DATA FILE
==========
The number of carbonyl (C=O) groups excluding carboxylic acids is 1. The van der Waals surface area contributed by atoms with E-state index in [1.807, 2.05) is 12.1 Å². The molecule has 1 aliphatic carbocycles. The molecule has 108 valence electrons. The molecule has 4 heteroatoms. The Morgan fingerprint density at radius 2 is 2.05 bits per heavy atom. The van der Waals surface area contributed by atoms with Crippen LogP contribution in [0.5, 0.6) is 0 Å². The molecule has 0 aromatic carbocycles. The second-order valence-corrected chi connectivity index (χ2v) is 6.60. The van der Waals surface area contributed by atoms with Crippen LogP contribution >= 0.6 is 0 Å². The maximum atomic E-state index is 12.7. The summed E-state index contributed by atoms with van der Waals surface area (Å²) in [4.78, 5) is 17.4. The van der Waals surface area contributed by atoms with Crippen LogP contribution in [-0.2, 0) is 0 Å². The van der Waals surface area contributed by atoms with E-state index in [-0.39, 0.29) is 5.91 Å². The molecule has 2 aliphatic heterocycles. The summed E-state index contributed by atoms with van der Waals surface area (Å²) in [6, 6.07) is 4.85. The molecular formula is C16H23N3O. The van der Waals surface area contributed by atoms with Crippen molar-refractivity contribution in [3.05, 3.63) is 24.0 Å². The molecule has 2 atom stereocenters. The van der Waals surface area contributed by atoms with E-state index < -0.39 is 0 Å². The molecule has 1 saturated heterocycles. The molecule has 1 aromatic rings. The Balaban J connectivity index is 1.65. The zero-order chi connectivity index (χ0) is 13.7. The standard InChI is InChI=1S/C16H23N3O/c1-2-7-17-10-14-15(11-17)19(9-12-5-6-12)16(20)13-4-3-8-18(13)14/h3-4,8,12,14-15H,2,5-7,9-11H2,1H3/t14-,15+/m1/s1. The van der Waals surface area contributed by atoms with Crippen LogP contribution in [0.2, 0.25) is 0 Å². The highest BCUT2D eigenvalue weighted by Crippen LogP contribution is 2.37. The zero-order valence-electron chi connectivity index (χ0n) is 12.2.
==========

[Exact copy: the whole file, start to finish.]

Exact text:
The number of carbonyl (C=O) groups excluding carboxylic acids is 1. The van der Waals surface area contributed by atoms with E-state index in [1.807, 2.05) is 12.1 Å². The molecule has 1 aliphatic carbocycles. The molecule has 108 valence electrons. The molecule has 4 heteroatoms. The Morgan fingerprint density at radius 2 is 2.05 bits per heavy atom. The van der Waals surface area contributed by atoms with Crippen LogP contribution in [0.5, 0.6) is 0 Å². The molecule has 0 aromatic carbocycles. The second-order valence-corrected chi connectivity index (χ2v) is 6.60. The van der Waals surface area contributed by atoms with Crippen LogP contribution >= 0.6 is 0 Å². The maximum atomic E-state index is 12.7. The summed E-state index contributed by atoms with van der Waals surface area (Å²) in [4.78, 5) is 17.4. The van der Waals surface area contributed by atoms with Crippen LogP contribution in [-0.2, 0) is 0 Å². The van der Waals surface area contributed by atoms with E-state index in [-0.39, 0.29) is 5.91 Å². The molecule has 2 aliphatic heterocycles. The summed E-state index contributed by atoms with van der Waals surface area (Å²) in [6, 6.07) is 4.85. The molecular formula is C16H23N3O. The van der Waals surface area contributed by atoms with Crippen molar-refractivity contribution in [3.05, 3.63) is 24.0 Å². The molecule has 2 atom stereocenters. The van der Waals surface area contributed by atoms with E-state index < -0.39 is 0 Å². The molecule has 1 saturated heterocycles. The molecule has 1 aromatic rings. The Balaban J connectivity index is 1.65. The zero-order chi connectivity index (χ0) is 13.7. The standard InChI is InChI=1S/C16H23N3O/c1-2-7-17-10-14-15(11-17)19(9-12-5-6-12)16(20)13-4-3-8-18(13)14/h3-4,8,12,14-15H,2,5-7,9-11H2,1H3/t14-,15+/m1/s1. The van der Waals surface area contributed by atoms with Crippen LogP contribution in [0.2, 0.25) is 0 Å². The highest BCUT2D eigenvalue weighted by Crippen LogP contribution is 2.37. The zero-order valence-electron chi connectivity index (χ0n) is 12.2.